The Mix Tape, Vol. 43
Idea flow, Rock Rivals, Fight Club fiction, less-bright nights, and more
In the space between the searing days and suffocating nights, we sometimes get a reprieve from the Florida summer.
Occassionally, in the aftermath of afternoon thunderstorms, clouds linger, blocking the sun’s heat. The cool remnants of downdrafts, express deliveries from towering thunderheads, settle at ground level.
And we get a break.
We get to cheat the heat. We enjoyed one of those evenings this week.
Find your space for a break, too.
Improving Idea Flow
If you write regularly, you know it’s hard to keeping the idea machine flowing.
One key blocker: our inner critic. Nat Eliason gives advice on the personal value of writing (and publishing):
The best writing is the writing you don't care if anyone reads. It's what you create to help yourself understand and clarify what's bouncing around in your head. If someone reads and finds value in it, great, but simply by creating it you've gotten most of the value.
Write to teach yourself. Write to figure out your own issues.
And then hit publish, to help others learn and figure out their stuff, too.
The Artist’s Way, Week Two
A cornerstone of the Artist’s Way process is the Morning Pages: three handwritten pages, every morning, where you empty your head onto the page.
No rules, just write.
An unintended realization: My handwriting sucks. The energy bursts out of my hand in ragged fits and starts. Letters go unfinished at the end of words. The result is uneven, inconsistent, and sometimes indecipherable lettering.
I’m working on getting that rhythm, flow, and clarity back in my handwriting. I say “back,” because I used to write well by hand.
Of course, this realization is about far more than sloppy handwriting.
This book is sneaky good.
Brighten your day by darkening your night
Staring at your phone in bed is bad for sleep quality.
You already know this. You do it anyway. So do I.
So here’s a shortcut to dim the iPhone screen and reduce light exposure while using your iPhone in bed:
Step 1: Open Settings, then Accessibility.
Step 2: Tap Zoom
Step 3: Tap Zoom Filter, then select Low Light
Step 4: Tap < (back), then move the Maximum Zoom Level slider at the bottom of the screen all the way to the left
Step 5: In the Accessibility menu, tap Accessibility Shortcut
Step 6: Tap Zoom
Now, by triple-clicking either:
A) The home button, if your iPhone has one, or,
B) The right-side button of your iPhone (on X models and newer),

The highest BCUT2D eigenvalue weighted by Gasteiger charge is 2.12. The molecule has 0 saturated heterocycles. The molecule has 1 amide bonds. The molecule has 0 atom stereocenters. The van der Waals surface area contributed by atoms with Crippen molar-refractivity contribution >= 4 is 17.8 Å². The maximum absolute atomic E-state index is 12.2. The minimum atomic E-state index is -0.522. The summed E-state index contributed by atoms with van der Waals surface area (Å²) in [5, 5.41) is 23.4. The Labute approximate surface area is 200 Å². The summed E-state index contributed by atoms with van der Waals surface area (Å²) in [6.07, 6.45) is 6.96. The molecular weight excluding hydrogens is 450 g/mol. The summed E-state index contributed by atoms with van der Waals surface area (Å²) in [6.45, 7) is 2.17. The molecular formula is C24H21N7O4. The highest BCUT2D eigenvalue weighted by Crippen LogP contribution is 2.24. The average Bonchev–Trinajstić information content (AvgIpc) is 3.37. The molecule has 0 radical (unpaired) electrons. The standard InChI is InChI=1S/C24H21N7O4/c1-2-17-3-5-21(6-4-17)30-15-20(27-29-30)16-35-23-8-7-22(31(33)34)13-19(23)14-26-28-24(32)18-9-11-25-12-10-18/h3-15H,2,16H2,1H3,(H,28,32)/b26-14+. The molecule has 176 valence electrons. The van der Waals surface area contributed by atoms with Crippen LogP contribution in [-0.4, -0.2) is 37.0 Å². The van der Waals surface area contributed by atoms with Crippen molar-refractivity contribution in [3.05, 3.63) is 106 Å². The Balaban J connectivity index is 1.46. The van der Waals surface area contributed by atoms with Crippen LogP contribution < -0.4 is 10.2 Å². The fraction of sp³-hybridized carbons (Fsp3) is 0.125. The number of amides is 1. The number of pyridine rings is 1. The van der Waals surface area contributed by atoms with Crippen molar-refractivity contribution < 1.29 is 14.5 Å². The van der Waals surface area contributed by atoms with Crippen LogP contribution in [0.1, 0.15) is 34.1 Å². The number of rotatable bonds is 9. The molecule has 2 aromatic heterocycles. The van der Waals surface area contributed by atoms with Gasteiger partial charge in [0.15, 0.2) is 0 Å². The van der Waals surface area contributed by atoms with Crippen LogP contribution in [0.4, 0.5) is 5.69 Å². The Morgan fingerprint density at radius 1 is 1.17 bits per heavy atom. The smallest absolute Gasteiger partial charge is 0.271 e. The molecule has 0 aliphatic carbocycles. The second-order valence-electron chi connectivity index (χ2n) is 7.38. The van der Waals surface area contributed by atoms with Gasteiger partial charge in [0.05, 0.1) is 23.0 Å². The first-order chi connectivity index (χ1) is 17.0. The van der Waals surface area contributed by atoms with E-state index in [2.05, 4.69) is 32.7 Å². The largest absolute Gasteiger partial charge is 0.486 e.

You will significantly dim your screen. Another set of triple-clicks restores normal brightness.
Sleep tight, and less bright.
Rocket Man vs. Piano Man, and other battles
The “Rivals: Music’s Greatest Feuds” podcast has the formula for high entertainment:
Petty and public conflict
Hosted by Steven Hyden and Jordan Runtagh of Rolling Stone, “Rivals” retells the stories of some of rock music’s greatest feuds.
Some of the feuds include:
Beatle Brawls: Lennon vs. McCartney and Lennon + McCartney vs. Harrison
Billy Joel and Elton John toured on and off together, making mountains of cash, for 16 years.
But when Joel started backing out of dates, John went nuclear in the press, blaming Joel’s alcoholism for the cancellations.
Joel, ever the lyricist, sent John a nasty note:
"… what gives you the omnipotent moral certainty and authority to justify the public humiliation of anyone? We are done."
Most of the feuds are like the Billy and Elton battle: pointless. All of them are entertaining. “Rivals” is fun and full of rock history.
One nitpick: Where are the music clips? If Cobain is feuding with Vedder, I need to hear “Nevermind” battle “Alive”. Great conflicts require a soundtrack.
Follow-up read: If you like rock history, Steven Hyden’s “Twilight of the Gods” is excellent.
Consider This, by Chuck Palahniuk
If Kurt Cobain created the soundtrack for Generation X, Chuck Palahniuk wrote its handbook. Palahniuk’ s novel “Fight Club” — and it’s Brad Pitt/Edward Norton onscreen incarnation—captured the cynicism, disillusionment, and disdain felt by millions in a generation destined to be passed over in America’s Boomer-to-Millennial transition.
Palahniuk is a captivating and raw storyteller, unafraid to jolt and shock us into emotional responses. So why would a guide he wrote to fiction writing be any different?
Spoiler alert: it isn’t. Palahniuk’s guide is as entertaining as it is useful.
“Consider This” has value even if you simply want to communicate better. We all have to be adept storytellers to build rapport and influence, in business and our personal lives.
Learn more from “Consider This”
Important healthcare reminder
(Via @barneyhurley1 on Twitter)
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